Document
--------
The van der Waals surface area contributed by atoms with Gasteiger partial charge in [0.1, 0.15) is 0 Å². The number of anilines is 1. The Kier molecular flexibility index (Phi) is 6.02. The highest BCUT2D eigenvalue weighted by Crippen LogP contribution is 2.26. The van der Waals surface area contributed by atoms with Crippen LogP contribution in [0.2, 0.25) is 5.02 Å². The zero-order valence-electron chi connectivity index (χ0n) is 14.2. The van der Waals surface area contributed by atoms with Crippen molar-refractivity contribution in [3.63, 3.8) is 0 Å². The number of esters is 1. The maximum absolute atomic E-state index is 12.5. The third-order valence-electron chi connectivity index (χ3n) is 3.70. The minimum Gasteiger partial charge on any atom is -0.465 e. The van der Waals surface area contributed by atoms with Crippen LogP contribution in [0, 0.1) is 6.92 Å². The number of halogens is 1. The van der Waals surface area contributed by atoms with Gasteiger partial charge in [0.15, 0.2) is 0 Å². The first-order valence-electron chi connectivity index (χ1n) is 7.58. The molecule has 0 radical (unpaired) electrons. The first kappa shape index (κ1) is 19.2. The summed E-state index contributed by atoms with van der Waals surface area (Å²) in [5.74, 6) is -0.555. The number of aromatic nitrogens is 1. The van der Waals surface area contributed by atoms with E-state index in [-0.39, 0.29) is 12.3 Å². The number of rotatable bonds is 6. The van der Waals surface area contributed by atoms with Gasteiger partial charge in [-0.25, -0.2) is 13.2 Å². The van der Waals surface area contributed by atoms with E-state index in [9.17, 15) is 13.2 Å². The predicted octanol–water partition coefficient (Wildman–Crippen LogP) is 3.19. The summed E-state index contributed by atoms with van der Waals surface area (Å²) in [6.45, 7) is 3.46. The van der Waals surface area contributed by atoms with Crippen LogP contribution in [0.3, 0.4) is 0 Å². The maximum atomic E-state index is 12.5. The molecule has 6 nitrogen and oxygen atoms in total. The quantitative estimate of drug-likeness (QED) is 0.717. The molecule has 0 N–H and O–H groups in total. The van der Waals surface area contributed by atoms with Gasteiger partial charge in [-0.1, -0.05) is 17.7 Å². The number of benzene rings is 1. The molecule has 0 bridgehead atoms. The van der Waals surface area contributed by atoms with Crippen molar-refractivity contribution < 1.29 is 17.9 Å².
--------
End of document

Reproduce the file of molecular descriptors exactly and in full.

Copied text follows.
The van der Waals surface area contributed by atoms with Gasteiger partial charge in [0.1, 0.15) is 0 Å². The number of anilines is 1. The Kier molecular flexibility index (Phi) is 6.02. The highest BCUT2D eigenvalue weighted by Crippen LogP contribution is 2.26. The van der Waals surface area contributed by atoms with Crippen LogP contribution in [0.2, 0.25) is 5.02 Å². The zero-order valence-electron chi connectivity index (χ0n) is 14.2. The van der Waals surface area contributed by atoms with Crippen molar-refractivity contribution in [3.63, 3.8) is 0 Å². The number of esters is 1. The maximum absolute atomic E-state index is 12.5. The third-order valence-electron chi connectivity index (χ3n) is 3.70. The minimum Gasteiger partial charge on any atom is -0.465 e. The van der Waals surface area contributed by atoms with Crippen LogP contribution in [0, 0.1) is 6.92 Å². The number of halogens is 1. The van der Waals surface area contributed by atoms with Gasteiger partial charge in [0.15, 0.2) is 0 Å². The first-order valence-electron chi connectivity index (χ1n) is 7.58. The molecule has 0 radical (unpaired) electrons. The first kappa shape index (κ1) is 19.2. The summed E-state index contributed by atoms with van der Waals surface area (Å²) in [5.74, 6) is -0.555. The number of aromatic nitrogens is 1. The van der Waals surface area contributed by atoms with E-state index in [-0.39, 0.29) is 12.3 Å². The number of rotatable bonds is 6. The van der Waals surface area contributed by atoms with Gasteiger partial charge in [-0.25, -0.2) is 13.2 Å². The van der Waals surface area contributed by atoms with E-state index in [9.17, 15) is 13.2 Å². The predicted octanol–water partition coefficient (Wildman–Crippen LogP) is 3.19. The summed E-state index contributed by atoms with van der Waals surface area (Å²) in [6.45, 7) is 3.46. The van der Waals surface area contributed by atoms with Crippen LogP contribution in [0.3, 0.4) is 0 Å². The maximum atomic E-state index is 12.5. The molecule has 6 nitrogen and oxygen atoms in total. The quantitative estimate of drug-likeness (QED) is 0.717. The molecule has 0 N–H and O–H groups in total. The van der Waals surface area contributed by atoms with Gasteiger partial charge in [-0.1, -0.05) is 17.7 Å². The number of benzene rings is 1. The molecule has 0 bridgehead atoms. The van der Waals surface area contributed by atoms with Crippen molar-refractivity contribution < 1.29 is 17.9 Å².